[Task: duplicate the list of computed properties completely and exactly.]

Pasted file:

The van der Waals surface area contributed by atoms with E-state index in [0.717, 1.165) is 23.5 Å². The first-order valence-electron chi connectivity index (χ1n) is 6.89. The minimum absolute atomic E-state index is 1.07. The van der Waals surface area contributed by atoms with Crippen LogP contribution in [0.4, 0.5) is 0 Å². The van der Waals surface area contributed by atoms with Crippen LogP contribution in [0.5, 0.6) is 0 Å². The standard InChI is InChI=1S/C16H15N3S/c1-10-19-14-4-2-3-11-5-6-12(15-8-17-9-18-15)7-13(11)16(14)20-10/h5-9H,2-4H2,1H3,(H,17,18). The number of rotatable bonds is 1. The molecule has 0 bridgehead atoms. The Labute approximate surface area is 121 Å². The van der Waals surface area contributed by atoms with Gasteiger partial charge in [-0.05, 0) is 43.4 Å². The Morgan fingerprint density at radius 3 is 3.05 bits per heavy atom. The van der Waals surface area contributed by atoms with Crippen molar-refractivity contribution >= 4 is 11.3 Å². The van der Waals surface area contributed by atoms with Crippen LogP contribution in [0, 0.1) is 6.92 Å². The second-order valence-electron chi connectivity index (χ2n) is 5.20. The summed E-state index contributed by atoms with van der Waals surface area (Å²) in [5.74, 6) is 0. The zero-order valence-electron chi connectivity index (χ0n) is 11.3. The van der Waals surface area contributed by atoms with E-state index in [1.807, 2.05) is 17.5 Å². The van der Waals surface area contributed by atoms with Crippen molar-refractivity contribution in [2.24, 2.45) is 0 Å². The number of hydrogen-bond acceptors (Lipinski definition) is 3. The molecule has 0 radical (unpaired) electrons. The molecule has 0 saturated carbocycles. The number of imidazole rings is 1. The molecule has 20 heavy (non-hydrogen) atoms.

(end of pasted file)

The van der Waals surface area contributed by atoms with E-state index in [0.717, 1.165) is 23.5 Å². The first-order valence-electron chi connectivity index (χ1n) is 6.89. The minimum absolute atomic E-state index is 1.07. The van der Waals surface area contributed by atoms with Crippen LogP contribution in [0.4, 0.5) is 0 Å². The van der Waals surface area contributed by atoms with Crippen LogP contribution in [0.5, 0.6) is 0 Å². The standard InChI is InChI=1S/C16H15N3S/c1-10-19-14-4-2-3-11-5-6-12(15-8-17-9-18-15)7-13(11)16(14)20-10/h5-9H,2-4H2,1H3,(H,17,18). The number of rotatable bonds is 1. The molecule has 0 bridgehead atoms. The Labute approximate surface area is 121 Å². The van der Waals surface area contributed by atoms with Gasteiger partial charge in [-0.05, 0) is 43.4 Å². The Morgan fingerprint density at radius 3 is 3.05 bits per heavy atom. The van der Waals surface area contributed by atoms with Crippen molar-refractivity contribution >= 4 is 11.3 Å². The van der Waals surface area contributed by atoms with Crippen LogP contribution in [0, 0.1) is 6.92 Å². The second-order valence-electron chi connectivity index (χ2n) is 5.20. The summed E-state index contributed by atoms with van der Waals surface area (Å²) in [5.74, 6) is 0. The zero-order valence-electron chi connectivity index (χ0n) is 11.3. The van der Waals surface area contributed by atoms with E-state index in [1.807, 2.05) is 17.5 Å². The van der Waals surface area contributed by atoms with Crippen molar-refractivity contribution in [2.24, 2.45) is 0 Å². The number of hydrogen-bond acceptors (Lipinski definition) is 3. The molecule has 0 radical (unpaired) electrons. The molecule has 0 saturated carbocycles. The number of imidazole rings is 1. The molecule has 20 heavy (non-hydrogen) atoms.